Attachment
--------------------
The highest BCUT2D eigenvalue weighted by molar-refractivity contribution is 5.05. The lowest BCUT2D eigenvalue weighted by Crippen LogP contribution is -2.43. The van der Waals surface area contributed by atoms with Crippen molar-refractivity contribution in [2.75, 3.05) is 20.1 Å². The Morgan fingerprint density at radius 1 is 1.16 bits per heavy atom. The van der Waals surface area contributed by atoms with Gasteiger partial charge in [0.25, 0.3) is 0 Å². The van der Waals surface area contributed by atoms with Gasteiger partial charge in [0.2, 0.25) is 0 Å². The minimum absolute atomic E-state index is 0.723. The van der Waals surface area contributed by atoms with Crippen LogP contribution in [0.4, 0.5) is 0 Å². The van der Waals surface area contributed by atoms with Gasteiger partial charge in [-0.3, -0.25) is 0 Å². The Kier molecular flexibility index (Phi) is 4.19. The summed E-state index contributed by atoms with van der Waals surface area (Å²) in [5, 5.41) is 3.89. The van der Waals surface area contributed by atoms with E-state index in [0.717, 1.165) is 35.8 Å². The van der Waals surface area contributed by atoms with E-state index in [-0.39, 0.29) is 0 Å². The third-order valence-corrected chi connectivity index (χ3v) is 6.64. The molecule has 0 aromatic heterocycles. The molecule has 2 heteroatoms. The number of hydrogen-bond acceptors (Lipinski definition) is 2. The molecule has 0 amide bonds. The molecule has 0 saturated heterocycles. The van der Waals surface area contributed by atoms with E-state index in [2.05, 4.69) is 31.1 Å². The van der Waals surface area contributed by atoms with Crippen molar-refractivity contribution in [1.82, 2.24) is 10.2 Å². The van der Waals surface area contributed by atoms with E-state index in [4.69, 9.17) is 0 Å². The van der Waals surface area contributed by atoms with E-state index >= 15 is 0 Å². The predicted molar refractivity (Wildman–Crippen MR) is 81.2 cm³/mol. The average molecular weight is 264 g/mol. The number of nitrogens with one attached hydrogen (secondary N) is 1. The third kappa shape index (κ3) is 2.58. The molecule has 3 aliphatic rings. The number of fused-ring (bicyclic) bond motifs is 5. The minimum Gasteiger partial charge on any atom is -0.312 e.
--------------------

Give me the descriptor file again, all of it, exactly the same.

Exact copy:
The highest BCUT2D eigenvalue weighted by molar-refractivity contribution is 5.05. The lowest BCUT2D eigenvalue weighted by Crippen LogP contribution is -2.43. The van der Waals surface area contributed by atoms with Crippen molar-refractivity contribution in [2.75, 3.05) is 20.1 Å². The Morgan fingerprint density at radius 1 is 1.16 bits per heavy atom. The van der Waals surface area contributed by atoms with Gasteiger partial charge in [0.25, 0.3) is 0 Å². The van der Waals surface area contributed by atoms with Gasteiger partial charge in [0.2, 0.25) is 0 Å². The minimum absolute atomic E-state index is 0.723. The van der Waals surface area contributed by atoms with Crippen LogP contribution in [0.4, 0.5) is 0 Å². The van der Waals surface area contributed by atoms with Gasteiger partial charge in [-0.3, -0.25) is 0 Å². The Kier molecular flexibility index (Phi) is 4.19. The summed E-state index contributed by atoms with van der Waals surface area (Å²) in [5, 5.41) is 3.89. The van der Waals surface area contributed by atoms with E-state index in [0.717, 1.165) is 35.8 Å². The van der Waals surface area contributed by atoms with E-state index in [-0.39, 0.29) is 0 Å². The third-order valence-corrected chi connectivity index (χ3v) is 6.64. The molecule has 0 aromatic heterocycles. The molecule has 2 heteroatoms. The number of hydrogen-bond acceptors (Lipinski definition) is 2. The molecule has 0 amide bonds. The molecule has 0 saturated heterocycles. The van der Waals surface area contributed by atoms with E-state index in [2.05, 4.69) is 31.1 Å². The van der Waals surface area contributed by atoms with Crippen molar-refractivity contribution in [1.82, 2.24) is 10.2 Å². The van der Waals surface area contributed by atoms with E-state index in [4.69, 9.17) is 0 Å². The van der Waals surface area contributed by atoms with E-state index >= 15 is 0 Å². The predicted molar refractivity (Wildman–Crippen MR) is 81.2 cm³/mol. The average molecular weight is 264 g/mol. The number of nitrogens with one attached hydrogen (secondary N) is 1. The third kappa shape index (κ3) is 2.58. The molecule has 3 aliphatic rings. The number of fused-ring (bicyclic) bond motifs is 5. The minimum Gasteiger partial charge on any atom is -0.312 e.